You see them on more and more websites and social networks. In the form of animated avatars or simple dialog boxes, chatbots are everywhere on the internet. They help you solve a technical problem, to order a product or to direct you to the service adapted to your needs. It is also on this technology that virtual assistants like Apple Siri, Google Assistant, and Microsoft Cortana are based.
The first chatbot, Eliza, was created by MIT in the 1960s. Conversational agents are booming today thanks to the many technological advances that have taken place in recent years.
The increase in computing power, the progress made in the field of artificial intelligence, language analysis, and Machine Learning, are among the innovations that have allowed chatbots to become more efficient. However, these robots dedicated to natural communication are also closely linked to Big Data.
Chatbot and Big Data: How Conversational Agents Collect Big Data
The primary role of a chatbot is to respond to a client’s request. However, interactions with users are also sources of data that the chatbot collects and stores in a database.
Recall that big data or big data are defined by three characteristics, the 3V: volume, velocity, and variety. However, the data generated by conversations between chatbot and surfer fulfill these three conditions.
In terms of volume, a current chatbot can hold, for example, over 30,000 conversations a month. Velocity is provided by the extreme speed at which queries are processed and categorized by these robots agents. Finally, variety is guaranteed by the variety of queries and terms used by users.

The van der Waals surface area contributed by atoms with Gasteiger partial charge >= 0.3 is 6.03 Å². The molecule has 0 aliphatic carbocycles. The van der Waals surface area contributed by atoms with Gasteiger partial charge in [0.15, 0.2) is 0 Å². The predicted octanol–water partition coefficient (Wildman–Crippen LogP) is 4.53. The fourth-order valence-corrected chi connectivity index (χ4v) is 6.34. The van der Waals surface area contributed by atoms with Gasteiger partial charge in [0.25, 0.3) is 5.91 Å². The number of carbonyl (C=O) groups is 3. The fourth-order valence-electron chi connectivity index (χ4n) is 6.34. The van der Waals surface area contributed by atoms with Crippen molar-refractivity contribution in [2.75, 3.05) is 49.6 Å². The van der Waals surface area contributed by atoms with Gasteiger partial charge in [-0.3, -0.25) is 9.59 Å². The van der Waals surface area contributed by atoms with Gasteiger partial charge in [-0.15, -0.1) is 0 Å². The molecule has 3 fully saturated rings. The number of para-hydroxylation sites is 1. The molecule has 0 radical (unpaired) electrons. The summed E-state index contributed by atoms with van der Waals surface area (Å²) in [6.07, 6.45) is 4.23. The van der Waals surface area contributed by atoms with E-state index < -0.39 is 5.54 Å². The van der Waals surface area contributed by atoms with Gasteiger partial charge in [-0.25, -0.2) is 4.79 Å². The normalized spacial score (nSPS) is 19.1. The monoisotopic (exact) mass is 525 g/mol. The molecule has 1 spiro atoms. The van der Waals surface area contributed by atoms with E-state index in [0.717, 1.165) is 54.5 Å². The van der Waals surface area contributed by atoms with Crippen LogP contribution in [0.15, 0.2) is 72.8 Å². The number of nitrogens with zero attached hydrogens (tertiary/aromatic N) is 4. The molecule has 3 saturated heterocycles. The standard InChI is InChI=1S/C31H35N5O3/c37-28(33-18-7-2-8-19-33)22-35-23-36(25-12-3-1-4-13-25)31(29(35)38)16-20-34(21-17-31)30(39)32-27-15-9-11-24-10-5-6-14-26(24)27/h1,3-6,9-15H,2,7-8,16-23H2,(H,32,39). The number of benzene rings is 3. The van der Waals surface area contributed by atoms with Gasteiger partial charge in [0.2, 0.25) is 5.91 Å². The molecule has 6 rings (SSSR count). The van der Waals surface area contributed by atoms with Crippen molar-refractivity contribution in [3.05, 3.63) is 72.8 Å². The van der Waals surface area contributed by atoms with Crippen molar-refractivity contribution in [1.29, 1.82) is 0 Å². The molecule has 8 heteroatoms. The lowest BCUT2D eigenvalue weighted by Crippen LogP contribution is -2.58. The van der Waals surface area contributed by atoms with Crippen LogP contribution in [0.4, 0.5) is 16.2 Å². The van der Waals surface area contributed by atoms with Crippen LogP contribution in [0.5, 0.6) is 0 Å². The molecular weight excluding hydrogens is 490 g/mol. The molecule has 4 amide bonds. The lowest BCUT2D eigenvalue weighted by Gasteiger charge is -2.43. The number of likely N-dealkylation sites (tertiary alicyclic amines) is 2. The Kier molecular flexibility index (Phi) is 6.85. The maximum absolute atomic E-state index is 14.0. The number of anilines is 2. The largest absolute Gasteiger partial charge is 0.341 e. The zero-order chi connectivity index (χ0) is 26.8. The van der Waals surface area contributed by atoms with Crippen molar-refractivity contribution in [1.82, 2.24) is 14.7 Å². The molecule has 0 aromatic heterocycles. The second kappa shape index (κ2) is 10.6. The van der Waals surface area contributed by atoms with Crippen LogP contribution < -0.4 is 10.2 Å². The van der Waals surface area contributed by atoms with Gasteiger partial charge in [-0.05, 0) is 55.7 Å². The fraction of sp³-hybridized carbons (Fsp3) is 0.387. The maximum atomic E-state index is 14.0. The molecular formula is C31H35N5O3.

Chatbot and Big Data: How Conversational Agents Analyze Big Data
The operation of chatbots is based on data analysis. Thus, when a user sends him a message, the chatbot does not really understand what he says or asks him in the same way as a human.
To understand a query, the chatbot uses pattern recognition. He will recognize certain terms or groups of words in order to deliver a response associated with these terms.
The most advanced conversational agents are also able to analyze a user’s way of speaking and associate a feeling with it. This is the technique of “sentiment analysis”. This allows companies, for example, to quickly detect a customer’s frustration in order to solve their problems in priority.
Chatbot and Big Data: How Companies Leverage Chatbots’ Data
Until recently, the main sources of customer data that companies could use for personalized marketing were e-mails or social interactions. Today, however, data collected and analyzed by chatbots is of great value to businesses.
With natural language processing and demographic analysis, this data can, for example, be used to detect trends and develop personalized messages using the same language as the target.
It is also possible to analyze the frequency of certain problems to determine which products and services are the most problematic. Adequate measures can be taken.
In addition, this data can also be exploited to create a recommendation engine. This involves combining the data collected by the chatbot with the predictive analytics technique in order to offer each customer products and services that meet their needs.
Chatbot and Big Data: how chatbots improve with the data they collect
The chatbots themselves can be improved with the data they collect. This data can be used to re-feed the deep learning algorithms on which chatbots are based in order to increase their intelligence.
For example, by reviewing the questions that a chatbot was unable to answer and the words used by the client, developers can assign new responses to these queries.
Similarly, as the chatbot tries to assign feelings to a user’s words, his or her feeling analysis abilities improve. It becomes an extension capable of collecting even more data. This virtuous cycle is made possible by Machine Learning and Big Data.
As you can see, Big Data is at the heart of chatbots and chatbots themselves generate valuable data. Over the next few years, conversational agents will continue to improve until it is impossible to differentiate them from a human interlocutor. They can, therefore, be expected to extend to more areas of application.